Millions of India's young people are cutting edge when it comes to high-tech. Yet the country is still very conservative by Western standards, and a government minister recently said that offensive material on the web should be removed. The statement has angered the nation's tech community who say the idea infringes on democracy and is possibly illegal.
U.S. companies might soon be required to publish where they get their rare metals for all those electronics consumers buy. And activists hope that it will be one small step toward resolving long running conflicts in the Democratic Republic of the Congo.
Reliable details about North Korea's nuclear weapons are hard to come by, but the country is believed to have between four and 10 nuclear bombs. The country's political transition adds to the uncertainty surrounding the nuclear program.
Young evangelicals are dressing up in silver makeup and wings made from cast-off comforters to spread their message of peace in this violent border city. They say they're no longer afraid of confronting murderers and corrupt police: "We're in God's hands."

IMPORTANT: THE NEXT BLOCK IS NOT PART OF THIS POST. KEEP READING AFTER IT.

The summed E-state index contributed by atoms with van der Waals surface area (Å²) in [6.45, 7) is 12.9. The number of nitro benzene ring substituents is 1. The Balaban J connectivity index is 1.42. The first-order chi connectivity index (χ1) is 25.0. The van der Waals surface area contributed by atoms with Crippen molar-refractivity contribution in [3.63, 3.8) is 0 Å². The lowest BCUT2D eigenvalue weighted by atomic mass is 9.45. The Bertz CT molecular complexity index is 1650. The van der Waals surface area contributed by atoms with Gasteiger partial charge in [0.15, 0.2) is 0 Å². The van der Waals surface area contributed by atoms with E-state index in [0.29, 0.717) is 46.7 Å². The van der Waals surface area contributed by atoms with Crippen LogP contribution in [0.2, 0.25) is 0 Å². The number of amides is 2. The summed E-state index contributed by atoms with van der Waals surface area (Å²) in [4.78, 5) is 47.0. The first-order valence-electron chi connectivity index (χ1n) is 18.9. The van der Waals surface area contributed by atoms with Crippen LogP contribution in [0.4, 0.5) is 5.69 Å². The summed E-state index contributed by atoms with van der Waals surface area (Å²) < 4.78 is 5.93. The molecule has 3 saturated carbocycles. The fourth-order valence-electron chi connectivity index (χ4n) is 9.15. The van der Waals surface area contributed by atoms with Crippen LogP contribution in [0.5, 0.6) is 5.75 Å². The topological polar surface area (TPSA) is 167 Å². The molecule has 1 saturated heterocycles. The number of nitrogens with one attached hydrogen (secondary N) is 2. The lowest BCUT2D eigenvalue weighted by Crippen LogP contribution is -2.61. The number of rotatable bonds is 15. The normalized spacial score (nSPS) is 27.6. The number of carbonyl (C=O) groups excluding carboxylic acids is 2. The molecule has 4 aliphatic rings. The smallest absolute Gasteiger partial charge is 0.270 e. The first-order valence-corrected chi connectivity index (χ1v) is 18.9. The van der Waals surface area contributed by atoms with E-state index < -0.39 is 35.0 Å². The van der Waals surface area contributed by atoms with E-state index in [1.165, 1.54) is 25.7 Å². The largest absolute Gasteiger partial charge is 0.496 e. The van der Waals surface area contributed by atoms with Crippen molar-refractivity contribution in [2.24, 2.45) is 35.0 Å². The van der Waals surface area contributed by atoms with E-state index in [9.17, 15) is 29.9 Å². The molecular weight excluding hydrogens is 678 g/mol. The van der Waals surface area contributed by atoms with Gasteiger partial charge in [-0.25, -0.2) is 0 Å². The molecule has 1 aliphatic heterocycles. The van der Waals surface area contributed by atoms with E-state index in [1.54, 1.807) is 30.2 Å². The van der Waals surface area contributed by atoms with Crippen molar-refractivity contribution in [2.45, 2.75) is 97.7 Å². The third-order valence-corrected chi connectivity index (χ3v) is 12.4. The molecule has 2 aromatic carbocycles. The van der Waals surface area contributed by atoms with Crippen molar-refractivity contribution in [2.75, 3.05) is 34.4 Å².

Kim Jong Il's son, the heir apparent, has little experience or preparation to lead. Analysts say that means he won't be in a position to get back to nuclear disarmament talks and make concessions. He also may be tempted to take provocative actions to establish his leadership credentials.
The releases of the iPhone 4s and other advanced smart phones this year has meant the proliferation of the apps that run on them. Robert Siegel finds out about the best apps of 2011 from John Bradley, senior editor overseeing products and editor of the Wired App Guide.
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